Not so hardware Android Keystore

So you thought that your keys generated with an Android Keystore are securely stored in some hardware magic box? Not even close. You can find them on your drive.

The headline above is something of a clickbait, but there is a lot of truth in it as well. TL;DR Your generated keys, on most of the devices, are really stored on your drive besides other files. You CAN’T store anything inside your Keystore. Even generated keys. But you can feel safe about them.
Use Keystore to encrypt the data and be happy.

Now we can take a closer look. You can find your private keys here:

/data/misc/keystore/user_0
The private key is stored in a file that has <app_id>_USRCERT_<key_alias>

There is a method KeyInfo.isInsideSecurityHardware() and it even has a name that means – “is inside security hardware”. Moreover, it returns true on most of the Android Devices above API 23.
Let’s take a look at the documentation:

Returns <code>true</code> if the key resides inside secure hardware (e.g., Trusted Execution Environment (TEE) or Secure Element (SE)). Key material of such keys is available in plaintext only inside the secure hardware and is not exposed outside of it

Above looks good – the key resides inside secure hardware but what is really matter is that line Trusted Execution Environment (TEE) OR Secure Element (SE). You have to understand the difference between the two of them.

  • Trusted execution environment (TEE) is a secure area of the main processor. It guarantees code and data loaded inside to be protected with respect to confidentiality and integrity. This is just a part of your processor without any storage.
  • Secure Element (SE) is a tamper-resistant secrets store, much like a smart-card or SIM-card. Its main purpose is to store cryptographic secrets in such a way that illicit use is hard or impossible to do.

Now you know that SE is something that can store your secret keys. Don’t bother it. On 99% you don’t have access to it. I know that the newest Google Pixel phones have “Titan” chipset as a Secure Element, and I don’t have knowledge about any other devices.

To access SE you have to have API level 28 (Android 9) and you should look information about StrongBox Keymaster which have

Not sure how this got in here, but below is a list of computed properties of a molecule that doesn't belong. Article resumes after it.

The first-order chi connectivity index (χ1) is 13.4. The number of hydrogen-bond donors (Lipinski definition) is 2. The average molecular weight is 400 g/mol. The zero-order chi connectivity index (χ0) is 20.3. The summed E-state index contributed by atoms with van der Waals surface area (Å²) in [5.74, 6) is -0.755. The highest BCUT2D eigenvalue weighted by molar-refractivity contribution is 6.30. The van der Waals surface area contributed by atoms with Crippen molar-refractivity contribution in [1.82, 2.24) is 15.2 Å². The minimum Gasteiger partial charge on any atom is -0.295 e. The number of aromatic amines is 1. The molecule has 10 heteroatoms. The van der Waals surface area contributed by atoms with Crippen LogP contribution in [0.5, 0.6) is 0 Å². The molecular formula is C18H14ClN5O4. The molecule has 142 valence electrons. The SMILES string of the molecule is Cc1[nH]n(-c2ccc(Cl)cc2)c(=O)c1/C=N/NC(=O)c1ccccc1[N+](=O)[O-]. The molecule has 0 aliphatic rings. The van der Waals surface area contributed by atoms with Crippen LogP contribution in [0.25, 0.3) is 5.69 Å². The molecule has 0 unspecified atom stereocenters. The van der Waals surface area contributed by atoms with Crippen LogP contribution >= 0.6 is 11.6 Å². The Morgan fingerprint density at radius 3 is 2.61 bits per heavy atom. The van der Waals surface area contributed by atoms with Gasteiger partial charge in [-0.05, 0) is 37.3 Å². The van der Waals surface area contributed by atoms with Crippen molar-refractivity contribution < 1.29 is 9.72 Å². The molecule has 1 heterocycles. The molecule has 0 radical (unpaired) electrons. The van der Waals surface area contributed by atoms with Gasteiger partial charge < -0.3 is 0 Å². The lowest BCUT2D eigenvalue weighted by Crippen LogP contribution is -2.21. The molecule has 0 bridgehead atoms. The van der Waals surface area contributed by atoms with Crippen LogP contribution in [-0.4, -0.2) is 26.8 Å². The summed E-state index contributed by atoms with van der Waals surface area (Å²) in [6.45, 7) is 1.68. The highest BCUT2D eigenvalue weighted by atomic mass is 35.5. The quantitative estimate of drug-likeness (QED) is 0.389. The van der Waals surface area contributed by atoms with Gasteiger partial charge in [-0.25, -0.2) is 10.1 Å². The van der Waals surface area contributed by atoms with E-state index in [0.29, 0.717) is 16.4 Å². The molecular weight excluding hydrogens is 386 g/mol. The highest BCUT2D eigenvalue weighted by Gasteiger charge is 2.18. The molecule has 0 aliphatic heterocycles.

• Its own CPU.
  • Secure storage.
  • A true random number generator.
  • Additional mechanisms to resist package tampering and unauthorized sideloading of apps.

There is a method KeyStore.setIsStrongBoxBacked() that will allow you to use SE and throw an exception if it isn’t available.

Let’s go back to the TEE. Now, when we know that this doesn’t store our keys in some secure magic box, how we can feel safe? These keys aren’t stored as normal files but as encrypted blobs. Even when you have access to them you can’t do much with them outside the TEE world. It’s just sad that Google doesn’t say clearly what does this mean that your keys are hardware-backed. For most of the people Google documentation is enough but when you build an app where security is “a matter of life and death” there is a lack of information.

F-Secure Labs did a great job analyzing the security of the Android Keystore and you can find results below and sleep well.
https://labs.f-secure.com/blog/how-secure-is-your-android-keystore-authentication/

Last, but not least – please read the article of Marc Obrador Sureda. That had a lot of self-denial to look for the answers what is the difference between “StrongBox” and “hardware-backed” keys? and inspired me to write this article.

Have a great day!
See you on The Code Side
Artur Latoszewski

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